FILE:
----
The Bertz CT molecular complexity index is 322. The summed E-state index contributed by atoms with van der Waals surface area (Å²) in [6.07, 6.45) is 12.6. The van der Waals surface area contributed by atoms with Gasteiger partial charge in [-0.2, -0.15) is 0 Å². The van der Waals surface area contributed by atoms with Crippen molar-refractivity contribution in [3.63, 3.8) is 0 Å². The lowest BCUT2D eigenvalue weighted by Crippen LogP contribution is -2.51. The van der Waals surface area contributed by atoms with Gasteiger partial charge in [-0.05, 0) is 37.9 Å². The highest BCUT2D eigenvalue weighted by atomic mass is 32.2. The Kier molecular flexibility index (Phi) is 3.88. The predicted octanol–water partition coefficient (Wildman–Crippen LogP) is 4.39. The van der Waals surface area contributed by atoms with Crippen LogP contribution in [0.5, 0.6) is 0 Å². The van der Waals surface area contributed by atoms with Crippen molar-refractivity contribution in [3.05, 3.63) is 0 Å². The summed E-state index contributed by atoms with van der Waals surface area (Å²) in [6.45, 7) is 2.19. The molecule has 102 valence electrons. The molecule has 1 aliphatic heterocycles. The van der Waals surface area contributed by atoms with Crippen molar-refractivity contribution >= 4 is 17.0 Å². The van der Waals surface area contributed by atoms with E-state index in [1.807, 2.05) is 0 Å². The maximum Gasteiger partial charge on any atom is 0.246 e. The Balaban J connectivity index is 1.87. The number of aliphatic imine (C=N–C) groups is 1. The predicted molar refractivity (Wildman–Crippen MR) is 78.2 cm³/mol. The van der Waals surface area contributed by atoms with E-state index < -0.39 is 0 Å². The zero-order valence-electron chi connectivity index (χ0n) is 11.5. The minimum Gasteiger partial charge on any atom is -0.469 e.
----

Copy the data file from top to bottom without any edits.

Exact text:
The Bertz CT molecular complexity index is 322. The summed E-state index contributed by atoms with van der Waals surface area (Å²) in [6.07, 6.45) is 12.6. The van der Waals surface area contributed by atoms with Gasteiger partial charge in [-0.2, -0.15) is 0 Å². The van der Waals surface area contributed by atoms with Crippen molar-refractivity contribution in [3.63, 3.8) is 0 Å². The lowest BCUT2D eigenvalue weighted by Crippen LogP contribution is -2.51. The van der Waals surface area contributed by atoms with Gasteiger partial charge in [-0.05, 0) is 37.9 Å². The highest BCUT2D eigenvalue weighted by atomic mass is 32.2. The Kier molecular flexibility index (Phi) is 3.88. The predicted octanol–water partition coefficient (Wildman–Crippen LogP) is 4.39. The van der Waals surface area contributed by atoms with Crippen LogP contribution in [0.5, 0.6) is 0 Å². The van der Waals surface area contributed by atoms with Crippen molar-refractivity contribution in [3.05, 3.63) is 0 Å². The summed E-state index contributed by atoms with van der Waals surface area (Å²) in [6.45, 7) is 2.19. The molecule has 102 valence electrons. The molecule has 1 aliphatic heterocycles. The van der Waals surface area contributed by atoms with Crippen molar-refractivity contribution >= 4 is 17.0 Å². The van der Waals surface area contributed by atoms with E-state index in [1.807, 2.05) is 0 Å². The maximum Gasteiger partial charge on any atom is 0.246 e. The Balaban J connectivity index is 1.87. The number of aliphatic imine (C=N–C) groups is 1. The predicted molar refractivity (Wildman–Crippen MR) is 78.2 cm³/mol. The van der Waals surface area contributed by atoms with E-state index < -0.39 is 0 Å². The zero-order valence-electron chi connectivity index (χ0n) is 11.5. The minimum Gasteiger partial charge on any atom is -0.469 e.